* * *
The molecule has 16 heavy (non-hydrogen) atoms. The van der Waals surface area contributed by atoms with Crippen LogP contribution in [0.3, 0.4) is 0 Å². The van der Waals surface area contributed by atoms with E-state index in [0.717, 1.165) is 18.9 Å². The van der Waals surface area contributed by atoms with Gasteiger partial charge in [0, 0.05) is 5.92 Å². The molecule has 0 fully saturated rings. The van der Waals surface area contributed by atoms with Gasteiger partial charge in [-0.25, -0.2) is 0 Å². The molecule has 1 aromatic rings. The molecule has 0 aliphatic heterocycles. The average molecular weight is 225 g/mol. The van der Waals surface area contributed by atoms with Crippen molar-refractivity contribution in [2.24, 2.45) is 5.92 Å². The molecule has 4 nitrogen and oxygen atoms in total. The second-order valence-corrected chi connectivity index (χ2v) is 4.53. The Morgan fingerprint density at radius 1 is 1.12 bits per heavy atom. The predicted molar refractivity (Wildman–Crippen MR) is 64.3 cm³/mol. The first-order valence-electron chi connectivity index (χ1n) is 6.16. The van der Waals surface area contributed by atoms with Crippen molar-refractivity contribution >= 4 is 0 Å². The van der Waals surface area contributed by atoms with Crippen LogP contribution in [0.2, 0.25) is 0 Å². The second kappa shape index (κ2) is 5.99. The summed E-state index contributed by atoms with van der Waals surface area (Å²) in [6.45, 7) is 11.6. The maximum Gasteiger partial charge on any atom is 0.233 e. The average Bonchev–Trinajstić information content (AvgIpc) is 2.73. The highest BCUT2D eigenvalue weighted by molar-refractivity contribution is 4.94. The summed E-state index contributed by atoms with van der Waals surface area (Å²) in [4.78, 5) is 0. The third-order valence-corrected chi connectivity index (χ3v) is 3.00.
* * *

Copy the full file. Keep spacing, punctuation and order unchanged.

The molecule has 16 heavy (non-hydrogen) atoms. The van der Waals surface area contributed by atoms with Crippen LogP contribution in [0.3, 0.4) is 0 Å². The van der Waals surface area contributed by atoms with E-state index in [0.717, 1.165) is 18.9 Å². The van der Waals surface area contributed by atoms with Gasteiger partial charge in [0, 0.05) is 5.92 Å². The molecule has 0 fully saturated rings. The van der Waals surface area contributed by atoms with Gasteiger partial charge in [-0.25, -0.2) is 0 Å². The molecule has 1 aromatic rings. The molecule has 0 aliphatic heterocycles. The average molecular weight is 225 g/mol. The van der Waals surface area contributed by atoms with Crippen molar-refractivity contribution in [2.24, 2.45) is 5.92 Å². The molecule has 4 nitrogen and oxygen atoms in total. The second-order valence-corrected chi connectivity index (χ2v) is 4.53. The Morgan fingerprint density at radius 1 is 1.12 bits per heavy atom. The predicted molar refractivity (Wildman–Crippen MR) is 64.3 cm³/mol. The first-order valence-electron chi connectivity index (χ1n) is 6.16. The van der Waals surface area contributed by atoms with Crippen molar-refractivity contribution >= 4 is 0 Å². The van der Waals surface area contributed by atoms with Crippen LogP contribution in [0.2, 0.25) is 0 Å². The second kappa shape index (κ2) is 5.99. The summed E-state index contributed by atoms with van der Waals surface area (Å²) in [6.45, 7) is 11.6. The maximum Gasteiger partial charge on any atom is 0.233 e. The average Bonchev–Trinajstić information content (AvgIpc) is 2.73. The highest BCUT2D eigenvalue weighted by molar-refractivity contribution is 4.94. The summed E-state index contributed by atoms with van der Waals surface area (Å²) in [4.78, 5) is 0. The third-order valence-corrected chi connectivity index (χ3v) is 3.00.